"In study after study, of composers, basketball players, fiction writers, ice-skaters, concert pianists, chess players, master criminals," writes the neurologist Daniel Levitin, "this number comes up again and again. Ten thousand hours is equivalent to roughly three hours a day, or 20 hours a week, of practice over 10 years... No one has yet found a case in which true world-class expertise was accomplished in less time. It seems that it takes the brain this long to assimilate all that it needs to know to achieve true mastery."

And the story about The Beatles:

The Beatles - John Lennon, Paul McCartney, George Harrison and Ringo Starr - came to the US in February 1964, starting the so-called "British Invasion" of the American music scene. The interesting thing is how long they had already been playing together. Lennon and McCartney began in 1957. (Incidentally, the time that elapsed between their founding and their greatest artistic achievements - arguably Sgt Pepper's Lonely Hearts Club Band and the White Album - is 10 years.) In 1960, while they were still a struggling school rock band, they were invited to play in Hamburg, Germany.


And what was so special about Hamburg? It wasn't that it paid well. (It didn't.) Or that the acoustics were fantastic. (They weren't.) Or that the audiences were savvy and appreciative. (They were anything but.) It was the sheer amount of time the band was forced to play. Here is John Lennon, in an interview after the Beatles disbanded, talking about the band's performances at a Hamburg strip club called the Indra: "We got better and got more confidence. We couldn't help it with all the experience playing all night long. It was handy them being foreign. We had to try even harder, put our heart and soul into it, to get ourselves over. In Liverpool, we'd only ever done one-hour sessions, and we just used to do our best numbers, the same ones, at every one. In Hamburg we had to play for eight hours, so we really had to find a new way of playing."

The Beatles ended up travelling to Hamburg five times between 1960 and the end of 1962. On the first trip, they played 106 nights, of five or more hours a night. Their second trip they played 92 times. Their third trip they played 48 times, for a total of 172 hours on stage. The last two Hamburg stints, in November and December 1962, involved another 90 hours of performing. All told, they performed for 270 nights in just over a year and a half. By the time they had their first burst of success in 1964, they had performed live an estimated 1,200 times, which is extraordinary. Most bands today don't perform 1,200 times in their entire careers. The Hamburg crucible is what set the Beatles apart.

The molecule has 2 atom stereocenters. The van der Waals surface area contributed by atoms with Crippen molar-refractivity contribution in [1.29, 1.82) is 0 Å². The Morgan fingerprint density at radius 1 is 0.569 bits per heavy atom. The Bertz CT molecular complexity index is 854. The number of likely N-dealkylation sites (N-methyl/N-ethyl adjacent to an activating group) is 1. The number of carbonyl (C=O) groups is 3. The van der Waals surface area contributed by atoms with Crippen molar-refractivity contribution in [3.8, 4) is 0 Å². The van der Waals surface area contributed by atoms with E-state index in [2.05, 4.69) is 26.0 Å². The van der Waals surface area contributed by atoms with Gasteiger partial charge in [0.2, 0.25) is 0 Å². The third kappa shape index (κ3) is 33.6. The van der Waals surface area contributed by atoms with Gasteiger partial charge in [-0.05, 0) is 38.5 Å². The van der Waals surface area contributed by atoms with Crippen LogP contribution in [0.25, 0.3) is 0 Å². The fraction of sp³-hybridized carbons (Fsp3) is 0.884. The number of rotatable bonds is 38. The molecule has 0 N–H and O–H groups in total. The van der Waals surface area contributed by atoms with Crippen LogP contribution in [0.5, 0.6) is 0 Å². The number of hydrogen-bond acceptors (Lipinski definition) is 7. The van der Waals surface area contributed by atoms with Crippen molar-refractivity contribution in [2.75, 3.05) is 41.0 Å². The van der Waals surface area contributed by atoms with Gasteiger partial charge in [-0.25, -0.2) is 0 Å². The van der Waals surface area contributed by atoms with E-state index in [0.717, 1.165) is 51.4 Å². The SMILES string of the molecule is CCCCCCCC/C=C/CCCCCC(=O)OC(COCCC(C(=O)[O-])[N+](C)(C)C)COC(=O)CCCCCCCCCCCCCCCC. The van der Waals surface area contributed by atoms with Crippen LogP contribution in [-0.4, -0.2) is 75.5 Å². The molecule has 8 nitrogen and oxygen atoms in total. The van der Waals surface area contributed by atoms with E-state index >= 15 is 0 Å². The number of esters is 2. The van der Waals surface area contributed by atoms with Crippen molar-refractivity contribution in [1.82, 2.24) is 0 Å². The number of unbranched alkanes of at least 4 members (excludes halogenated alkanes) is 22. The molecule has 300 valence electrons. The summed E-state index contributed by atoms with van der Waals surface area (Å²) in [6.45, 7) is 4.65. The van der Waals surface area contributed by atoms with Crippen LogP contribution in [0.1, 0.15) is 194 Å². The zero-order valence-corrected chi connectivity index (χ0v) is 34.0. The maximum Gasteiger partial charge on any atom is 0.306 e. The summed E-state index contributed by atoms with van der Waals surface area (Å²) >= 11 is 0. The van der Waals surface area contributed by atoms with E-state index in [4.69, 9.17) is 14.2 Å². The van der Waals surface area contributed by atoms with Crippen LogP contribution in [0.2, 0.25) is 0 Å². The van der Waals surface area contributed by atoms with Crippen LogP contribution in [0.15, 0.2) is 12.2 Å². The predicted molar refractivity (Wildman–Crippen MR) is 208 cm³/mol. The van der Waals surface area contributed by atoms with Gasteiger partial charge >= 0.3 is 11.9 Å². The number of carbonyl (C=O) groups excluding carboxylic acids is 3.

The moral of the article is a simple one: if you want to become an expert in something, set aside the time and do it. If you find yourself struggling in a field (let's say a language for example) and a friend of yours is doing much better at it, take a look at your habits. It's likely that the person that is struggling just puts in a bit of time every day into the language and doesn't give it much thought outside of this, whereas the person that is progressing much faster always finds time to put in some extra practice, watches movies in the language, has friends from the country and so on.

Info on the book:

This is an edited extract from Outliers: The Story Of Success, by Malcolm Gladwell, to be published on November 27 by Allen Lane at £16.99. Malcolm Gladwell: Live In London is on November 24 at 5.45pm and 8.30pm at the Lyceum Theatre, London. Tickets from £13.50 to £26.50. To book, call 0844 412 1742 or go to malcolmgladwell-live.com. There will be an interview with Malcolm Gladwell in tomorrow's Observer.


Unknown said...

Thanks, Dave! :) :) :) The article you've linked to is the best article I've read about that subject ever! Very motivating for me.

Please publish more articles that talk about "what makes a genius".

Unknown said...